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April 25, 2006

Policy Is More Important
Than Personnel


by Rep. Ron Paul

President Bush has been under pressure to fire Defense Secretary Donald Rumsfeld, whom many view as the architect of a failed approach in Iraq. Even many ardent war hawks are unhappy with the secretary for not having more troops on the ground in Iraq, and for conducting the war less aggressively than they would like.

But the issue is not who serves as secretary of defense, the issue is how, when, and why the United States uses military force. It makes no sense simply to replace Mr. Rumsfeld with someone else who holds the same view, namely that it's the job of American soldiers and U.S. taxpayers to police the world. We should be debating the proper foreign policy for our country – utopian nation-building vs. the noninterventionism counseled by our Founding Fathers – rather than which individual is best suited to carry it out.

I happen to agree with Mr. Rumsfeld on the matter of downsizing the military as a whole and remaking it to reflect modern realities of warfare. A swifter, nimbler military would be better suited to tracking individuals like bin Laden who do not operate under the flag of any particular nation or army. The war in Iraq shows that we're trying to adapt our military to fit our foreign policy, rather than the other way around. For all our high-tech advantages, we are mired in a simmering urban civil war that does not play to the true strengths of our troops.

The old model of warfare, based on invading and occupying whole nations, is unsustainable. Both financially and in terms of manpower, American simply cannot afford any more Koreas, Vietnams, or Iraqs. Many people in the Pentagon understand that America's armed forces are not trained in occupation, policing, and nation-building. The best way to support the troops is through a sensible foreign policy that does not place them in harm's way unnecessarily or force them into uncomfortable, dangerous roles as occupiers.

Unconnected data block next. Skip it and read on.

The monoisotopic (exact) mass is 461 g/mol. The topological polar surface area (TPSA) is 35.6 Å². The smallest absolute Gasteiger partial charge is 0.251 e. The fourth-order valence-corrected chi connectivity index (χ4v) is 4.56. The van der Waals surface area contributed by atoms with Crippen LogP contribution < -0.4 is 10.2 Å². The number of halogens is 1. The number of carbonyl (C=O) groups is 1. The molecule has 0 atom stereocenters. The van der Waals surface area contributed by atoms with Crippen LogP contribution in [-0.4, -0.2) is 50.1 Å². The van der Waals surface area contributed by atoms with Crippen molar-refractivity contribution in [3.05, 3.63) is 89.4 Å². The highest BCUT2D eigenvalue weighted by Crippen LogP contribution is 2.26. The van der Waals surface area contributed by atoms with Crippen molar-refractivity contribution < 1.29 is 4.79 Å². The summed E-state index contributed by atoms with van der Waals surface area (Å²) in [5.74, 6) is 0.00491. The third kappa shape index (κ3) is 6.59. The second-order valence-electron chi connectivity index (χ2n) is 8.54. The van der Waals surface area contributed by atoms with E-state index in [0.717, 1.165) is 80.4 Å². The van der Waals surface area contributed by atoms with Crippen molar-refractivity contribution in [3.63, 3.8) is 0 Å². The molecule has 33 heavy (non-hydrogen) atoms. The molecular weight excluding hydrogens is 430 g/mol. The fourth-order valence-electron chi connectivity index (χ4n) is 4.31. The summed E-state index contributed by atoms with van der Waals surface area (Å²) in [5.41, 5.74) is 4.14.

It's interesting to note that our Founders warned against maintaining standing armies at all, both because of the taxes required to do so and the threats to liberty posed by a permanent military.

Consider the words of James Madison, often considered the father of the Constitution:

"A standing military force, with an overgrown Executive will not long be safe companions to liberty. The means of defense against foreign danger, have been always the instruments of tyranny at home…"

Madison continues:

"Of all the enemies to public liberty war is, perhaps, the most to be dreaded, because it comprises and develops the germ of every other. War is the parent of armies; from these proceed debts and taxes; and armies, and debts, and taxes are the known instruments for bringing the many under the domination of the few. … No nation could preserve its freedom in the midst of continual warfare."

In other words, Madison understood that large military forces can become the tools of tyrants, and can bankrupt the nations that support them. Instead of debating who should be secretary of defense, we should be studying the writing of our own Founding Fathers. Perhaps then we will question the wisdom of an open-ended, vague "war on terror" and the realities of trying to remake whole societies in our image.


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